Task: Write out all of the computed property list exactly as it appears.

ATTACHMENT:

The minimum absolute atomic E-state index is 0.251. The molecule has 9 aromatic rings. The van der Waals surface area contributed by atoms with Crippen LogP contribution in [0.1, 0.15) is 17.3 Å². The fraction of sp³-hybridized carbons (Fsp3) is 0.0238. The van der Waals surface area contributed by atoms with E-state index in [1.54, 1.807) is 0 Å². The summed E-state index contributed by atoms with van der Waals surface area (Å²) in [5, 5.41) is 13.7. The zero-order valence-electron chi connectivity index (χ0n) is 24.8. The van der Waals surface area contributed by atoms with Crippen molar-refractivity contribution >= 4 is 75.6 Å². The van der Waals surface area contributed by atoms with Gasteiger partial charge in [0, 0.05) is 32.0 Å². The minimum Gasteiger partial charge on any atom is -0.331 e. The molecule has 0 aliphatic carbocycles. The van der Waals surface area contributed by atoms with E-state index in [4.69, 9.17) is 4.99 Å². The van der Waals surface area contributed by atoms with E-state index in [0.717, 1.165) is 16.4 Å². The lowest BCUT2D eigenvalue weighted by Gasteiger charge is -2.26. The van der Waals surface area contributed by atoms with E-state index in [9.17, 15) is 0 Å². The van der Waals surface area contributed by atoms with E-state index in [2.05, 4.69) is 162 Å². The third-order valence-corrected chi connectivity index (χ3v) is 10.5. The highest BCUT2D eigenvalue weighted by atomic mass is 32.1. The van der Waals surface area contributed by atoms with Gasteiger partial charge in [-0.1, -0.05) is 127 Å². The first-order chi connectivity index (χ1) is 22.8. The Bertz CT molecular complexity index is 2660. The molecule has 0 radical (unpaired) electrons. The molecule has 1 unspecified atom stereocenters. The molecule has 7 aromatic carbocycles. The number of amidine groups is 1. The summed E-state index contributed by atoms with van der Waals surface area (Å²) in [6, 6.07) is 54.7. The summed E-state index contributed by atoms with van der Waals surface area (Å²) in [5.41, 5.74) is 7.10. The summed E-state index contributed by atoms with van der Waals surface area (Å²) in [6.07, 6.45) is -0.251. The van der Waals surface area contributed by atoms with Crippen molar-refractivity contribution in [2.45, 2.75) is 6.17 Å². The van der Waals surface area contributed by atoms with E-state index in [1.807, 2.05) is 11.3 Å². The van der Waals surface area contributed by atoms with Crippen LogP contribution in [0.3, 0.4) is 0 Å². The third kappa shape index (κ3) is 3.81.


The minimum absolute atomic E-state index is 0.251. The molecule has 9 aromatic rings. The van der Waals surface area contributed by atoms with Crippen LogP contribution in [0.1, 0.15) is 17.3 Å². The fraction of sp³-hybridized carbons (Fsp3) is 0.0238. The van der Waals surface area contributed by atoms with E-state index in [1.54, 1.807) is 0 Å². The summed E-state index contributed by atoms with van der Waals surface area (Å²) in [5, 5.41) is 13.7. The zero-order valence-electron chi connectivity index (χ0n) is 24.8. The van der Waals surface area contributed by atoms with Crippen molar-refractivity contribution >= 4 is 75.6 Å². The van der Waals surface area contributed by atoms with Gasteiger partial charge in [0, 0.05) is 32.0 Å². The minimum Gasteiger partial charge on any atom is -0.331 e. The molecule has 0 aliphatic carbocycles. The van der Waals surface area contributed by atoms with E-state index in [4.69, 9.17) is 4.99 Å². The van der Waals surface area contributed by atoms with E-state index in [0.717, 1.165) is 16.4 Å². The lowest BCUT2D eigenvalue weighted by Gasteiger charge is -2.26. The van der Waals surface area contributed by atoms with E-state index in [9.17, 15) is 0 Å². The van der Waals surface area contributed by atoms with E-state index in [2.05, 4.69) is 162 Å². The third-order valence-corrected chi connectivity index (χ3v) is 10.5. The highest BCUT2D eigenvalue weighted by atomic mass is 32.1. The van der Waals surface area contributed by atoms with Gasteiger partial charge in [-0.1, -0.05) is 127 Å². The first-order chi connectivity index (χ1) is 22.8. The Bertz CT molecular complexity index is 2660. The molecule has 0 radical (unpaired) electrons. The molecule has 1 unspecified atom stereocenters. The molecule has 7 aromatic carbocycles. The number of amidine groups is 1. The summed E-state index contributed by atoms with van der Waals surface area (Å²) in [6, 6.07) is 54.7. The summed E-state index contributed by atoms with van der Waals surface area (Å²) in [5.41, 5.74) is 7.10. The summed E-state index contributed by atoms with van der Waals surface area (Å²) in [6.07, 6.45) is -0.251. The van der Waals surface area contributed by atoms with Crippen molar-refractivity contribution in [2.45, 2.75) is 6.17 Å². The van der Waals surface area contributed by atoms with E-state index in [1.807, 2.05) is 11.3 Å². The van der Waals surface area contributed by atoms with Crippen LogP contribution in [0.3, 0.4) is 0 Å². The third kappa shape index (κ3) is 3.81.